Chasing Trane (2016), Opens May 19th

…documentarian John Scheinfeld (The U.S. vs. John Lennon) digs in deep to get the stories behind the stories, unearthing rare footage of the Love Supreme innovator in action and getting everyone from Wayne Shorter and Sonny Rollins to Cornel West to weigh in on the man behind the horn.

~~ David Fear, Rolling Stone

What Scheinfeld does especially right in his film is to play Coltrane’s music through virtually every frame. Scheinfeld relies on Denzel Washington to voice him, mostly by reading short, austere snippets of a written memoir. This might be some of Washington’s best work.

~~ Michael Cieply, Deadline.com

Just Booked @ The Nightlight // Sleight // Opens 5/12/17

Some new directors announce themselves with a splashy opening scene, but J.D. Dillard prefers to wow you with an unforgettable finale.

Sleight (2017), Opens May 12th

In his feature debut Sleight, with only minutes left on the clock, he delivers a climactic action scene that’s elegant and immensely satisfying — and also nothing like anything in the 80-some minutes that came before it. It’s also not 100 percent new; Dillard has taken elements from many familiar forebears (most notably Iron Man and X-Men) and filtered them through his own moody sensibility. But in the moment, it feels miraculously fresh. In fact, the same could be said of the rest of the movie…

Sleight is also a superhero origin story, and like any origin story it knows it has to take its time setting up everything about the superhero that isn’t super. The film lives and dies by Latimore’s performance, which is quiet and ever-shifting. There’s a vulnerability to him, and an easygoing charm seemingly perfect for driving around all night interacting with strangers while they buy their molly. There are volumes to this kid, and a deep loneliness that he never quite allows himself to dwell on. When he begins formulating his big plan to defeat Angelo and get his sister back, you sit up, and start rooting for him in a way that feels emotionally rooted.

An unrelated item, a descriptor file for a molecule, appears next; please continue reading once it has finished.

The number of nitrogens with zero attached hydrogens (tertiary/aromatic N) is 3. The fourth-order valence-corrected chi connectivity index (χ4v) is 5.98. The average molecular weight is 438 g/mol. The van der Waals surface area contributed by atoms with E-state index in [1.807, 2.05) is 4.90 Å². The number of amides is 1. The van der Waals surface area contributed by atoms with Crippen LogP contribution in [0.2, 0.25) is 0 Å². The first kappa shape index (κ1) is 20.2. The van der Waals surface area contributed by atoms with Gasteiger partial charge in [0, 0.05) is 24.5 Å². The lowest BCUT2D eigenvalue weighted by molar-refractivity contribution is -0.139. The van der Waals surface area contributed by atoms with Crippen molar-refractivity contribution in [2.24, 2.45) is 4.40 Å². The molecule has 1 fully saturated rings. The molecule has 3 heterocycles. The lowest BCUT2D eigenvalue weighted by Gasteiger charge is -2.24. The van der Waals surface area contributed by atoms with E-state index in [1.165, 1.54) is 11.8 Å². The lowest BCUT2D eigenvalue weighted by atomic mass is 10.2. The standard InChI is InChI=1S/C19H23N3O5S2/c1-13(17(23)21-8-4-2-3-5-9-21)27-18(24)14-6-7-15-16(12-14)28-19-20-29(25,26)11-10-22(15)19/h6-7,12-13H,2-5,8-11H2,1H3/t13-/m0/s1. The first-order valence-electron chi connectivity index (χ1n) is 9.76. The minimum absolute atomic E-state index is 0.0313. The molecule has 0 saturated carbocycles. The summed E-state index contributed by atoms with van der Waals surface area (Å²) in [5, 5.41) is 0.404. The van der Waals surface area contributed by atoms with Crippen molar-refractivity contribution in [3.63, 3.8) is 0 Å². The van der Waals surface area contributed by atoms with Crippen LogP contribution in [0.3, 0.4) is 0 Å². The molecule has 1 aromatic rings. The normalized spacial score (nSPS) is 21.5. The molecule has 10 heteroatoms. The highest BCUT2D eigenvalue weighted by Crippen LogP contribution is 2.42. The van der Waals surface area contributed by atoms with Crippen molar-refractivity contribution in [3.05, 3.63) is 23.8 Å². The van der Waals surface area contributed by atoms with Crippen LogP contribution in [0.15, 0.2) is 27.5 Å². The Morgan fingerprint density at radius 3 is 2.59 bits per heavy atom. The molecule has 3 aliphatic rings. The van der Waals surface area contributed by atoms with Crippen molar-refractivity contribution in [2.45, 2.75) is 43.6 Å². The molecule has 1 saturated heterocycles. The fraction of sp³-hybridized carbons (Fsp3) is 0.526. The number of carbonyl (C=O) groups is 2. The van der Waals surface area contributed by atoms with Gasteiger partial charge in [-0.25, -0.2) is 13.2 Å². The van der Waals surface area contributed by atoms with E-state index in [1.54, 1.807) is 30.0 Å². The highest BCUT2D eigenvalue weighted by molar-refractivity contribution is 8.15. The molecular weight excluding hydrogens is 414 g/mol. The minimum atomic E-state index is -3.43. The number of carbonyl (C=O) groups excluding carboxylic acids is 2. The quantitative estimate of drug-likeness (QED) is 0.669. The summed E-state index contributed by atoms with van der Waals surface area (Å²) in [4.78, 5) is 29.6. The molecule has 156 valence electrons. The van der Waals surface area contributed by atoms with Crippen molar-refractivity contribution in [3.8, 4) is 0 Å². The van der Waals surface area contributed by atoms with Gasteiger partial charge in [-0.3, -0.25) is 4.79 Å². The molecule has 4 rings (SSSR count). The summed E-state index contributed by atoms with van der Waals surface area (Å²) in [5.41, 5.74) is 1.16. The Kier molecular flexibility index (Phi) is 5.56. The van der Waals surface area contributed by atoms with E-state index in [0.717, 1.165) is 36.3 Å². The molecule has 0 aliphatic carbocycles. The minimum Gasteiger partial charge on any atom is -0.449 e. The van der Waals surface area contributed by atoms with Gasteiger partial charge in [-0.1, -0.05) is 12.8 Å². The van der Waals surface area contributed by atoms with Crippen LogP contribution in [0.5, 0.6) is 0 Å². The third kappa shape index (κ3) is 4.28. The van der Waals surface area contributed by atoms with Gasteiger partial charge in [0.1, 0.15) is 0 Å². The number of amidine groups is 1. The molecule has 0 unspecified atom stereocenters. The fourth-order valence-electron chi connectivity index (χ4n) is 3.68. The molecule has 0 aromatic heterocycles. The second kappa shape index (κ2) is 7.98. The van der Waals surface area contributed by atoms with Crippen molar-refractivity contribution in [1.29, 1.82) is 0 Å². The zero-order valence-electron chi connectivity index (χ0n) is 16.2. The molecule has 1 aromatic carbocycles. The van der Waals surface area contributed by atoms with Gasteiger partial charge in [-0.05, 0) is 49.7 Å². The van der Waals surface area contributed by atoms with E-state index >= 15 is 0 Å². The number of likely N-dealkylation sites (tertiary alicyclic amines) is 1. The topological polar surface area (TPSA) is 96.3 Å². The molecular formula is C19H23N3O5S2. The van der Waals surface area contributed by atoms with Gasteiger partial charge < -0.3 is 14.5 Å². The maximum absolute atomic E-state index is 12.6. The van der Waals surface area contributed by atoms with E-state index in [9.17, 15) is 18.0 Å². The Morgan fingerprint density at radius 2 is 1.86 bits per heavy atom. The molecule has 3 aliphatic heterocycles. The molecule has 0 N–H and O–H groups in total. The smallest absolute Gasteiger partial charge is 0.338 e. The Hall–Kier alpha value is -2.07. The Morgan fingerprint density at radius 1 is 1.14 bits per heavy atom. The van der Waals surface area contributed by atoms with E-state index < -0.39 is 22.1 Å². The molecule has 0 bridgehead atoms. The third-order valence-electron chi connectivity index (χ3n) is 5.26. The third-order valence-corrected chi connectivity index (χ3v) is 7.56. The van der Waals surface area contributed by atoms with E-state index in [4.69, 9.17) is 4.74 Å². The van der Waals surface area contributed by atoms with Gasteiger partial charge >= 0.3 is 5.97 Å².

…when the fireworks begin, you can feel Dillard flex, and the fun of it all dwarfs the rest of the film. What are films besides magic tricks — especially films at this budget level? There are multiple sequences in Sleight where we see Bo’s sidewalk audience in a series of close-ups, reacting in OMG slow motion to his tricks: slack-jawed, jumping out of their skin, palms slapped to foreheads in bewilderment. Sometimes we don’t even see the trick they’re reacting to. The important thing is the belief suspended, even for a moment — a fleeting instance where the audience forgets themselves. It takes a little while to get there, but Dillard ultimately pulls it off. And he’s smart enough to not show us Bo’s final creation, only the incredulous, enchanted look on his girlfriend’s face.

~~ Emily Yoshida, Vulture

Just Booked @ The Nightlight // Their Finest // Opens 5/5/17

You’d need a heart of stone and a funny bone of porridge not to enjoy this sweet-natured and eminently lovable British film…

Their Finest (2017), Opens May 5th